A comparative study of oxygen diffusion in tissue engineering scaffolds

Research output: Contribution to journalArticlepeer-review


  • T. Fiedler
  • I. V. Belova
  • G. E. Murch
  • J. R. Jones
  • J. A. Roether
  • A. R. Boccaccini

Colleges, School and Institutes


Tissue engineering scaffolds are designed to
support tissue self-healing within physiological environments
by promoting the attachment, growth and differentiation
of relevant cells. Newly formed tissue must be
supplied with sufficient levels of oxygen to prevent necrosis.
Oxygen diffusion is the major transport mechanism
before vascularization is completed and oxygen is predominantly
supplied via blood vessels. The present study
compares different designs for scaffolds in the context of
their oxygen diffusion ability. In all cases, oxygen diffusion
is confined to the scaffold pores that are assumed to be
completely occupied by newly formed tissue. The solid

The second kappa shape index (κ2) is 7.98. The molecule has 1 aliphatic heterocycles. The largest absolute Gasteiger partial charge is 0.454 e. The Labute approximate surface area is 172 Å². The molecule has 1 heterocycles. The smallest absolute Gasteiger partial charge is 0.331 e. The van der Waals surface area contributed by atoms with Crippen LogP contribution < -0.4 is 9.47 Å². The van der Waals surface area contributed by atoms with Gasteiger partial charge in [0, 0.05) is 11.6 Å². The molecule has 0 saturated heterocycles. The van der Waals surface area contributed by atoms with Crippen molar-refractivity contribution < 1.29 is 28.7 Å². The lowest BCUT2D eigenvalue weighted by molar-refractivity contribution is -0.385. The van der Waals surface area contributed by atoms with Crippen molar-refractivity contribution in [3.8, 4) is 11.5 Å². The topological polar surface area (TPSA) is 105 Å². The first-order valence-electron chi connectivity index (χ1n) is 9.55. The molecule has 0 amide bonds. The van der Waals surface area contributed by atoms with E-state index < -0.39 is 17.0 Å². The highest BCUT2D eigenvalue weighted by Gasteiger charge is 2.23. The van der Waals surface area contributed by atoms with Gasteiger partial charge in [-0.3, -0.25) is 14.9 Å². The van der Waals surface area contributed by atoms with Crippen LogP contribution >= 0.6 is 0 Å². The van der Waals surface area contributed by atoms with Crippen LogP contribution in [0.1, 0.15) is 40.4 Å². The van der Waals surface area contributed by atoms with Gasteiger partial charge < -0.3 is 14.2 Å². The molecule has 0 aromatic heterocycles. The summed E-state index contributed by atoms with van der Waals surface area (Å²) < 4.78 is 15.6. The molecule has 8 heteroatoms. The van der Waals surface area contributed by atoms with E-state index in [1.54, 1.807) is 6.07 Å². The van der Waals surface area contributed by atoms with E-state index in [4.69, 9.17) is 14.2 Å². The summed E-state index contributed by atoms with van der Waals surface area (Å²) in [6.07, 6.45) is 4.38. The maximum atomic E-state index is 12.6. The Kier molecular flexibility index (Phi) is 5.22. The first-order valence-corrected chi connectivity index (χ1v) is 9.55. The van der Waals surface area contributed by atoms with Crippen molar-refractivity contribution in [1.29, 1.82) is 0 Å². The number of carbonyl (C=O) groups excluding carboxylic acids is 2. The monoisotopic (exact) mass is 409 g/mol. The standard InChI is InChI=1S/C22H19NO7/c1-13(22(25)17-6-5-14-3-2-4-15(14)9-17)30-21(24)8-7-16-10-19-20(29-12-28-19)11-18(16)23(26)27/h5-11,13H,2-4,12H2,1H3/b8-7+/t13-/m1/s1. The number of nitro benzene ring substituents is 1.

phase of the scaffolds acts as diffusion barrier that locally
inhibits oxygen diffusion, i.e. no oxygen passes through the
scaffold material. As a result, the oxygen diffusivity is
determined by the scaffold porosity and pore architecture.
Lattice Monte Carlo simulations are performed to compare
the normalized oxygen diffusivities in scaffolds obtained by
the foam replication (FR) method, robocasting and sol–gel
foaming. Scaffolds made by the FR method were found to
have the highest oxygen diffusivity due to their high
porosity and interconnected pores. These structures enable
the best oxygen supply for newly formed tissue among the
scaffold types considered according to the present numerical


Original languageEnglish
Pages (from-to)2573-2578
Number of pages6
JournalJournal of Materials Science: Materials in Medicine
Issue number11
Publication statusPublished - 14 Jul 2014


  • Oxygen diffusion, bioactive glass, tissue engineering scaffold, strut thickness, tissue phase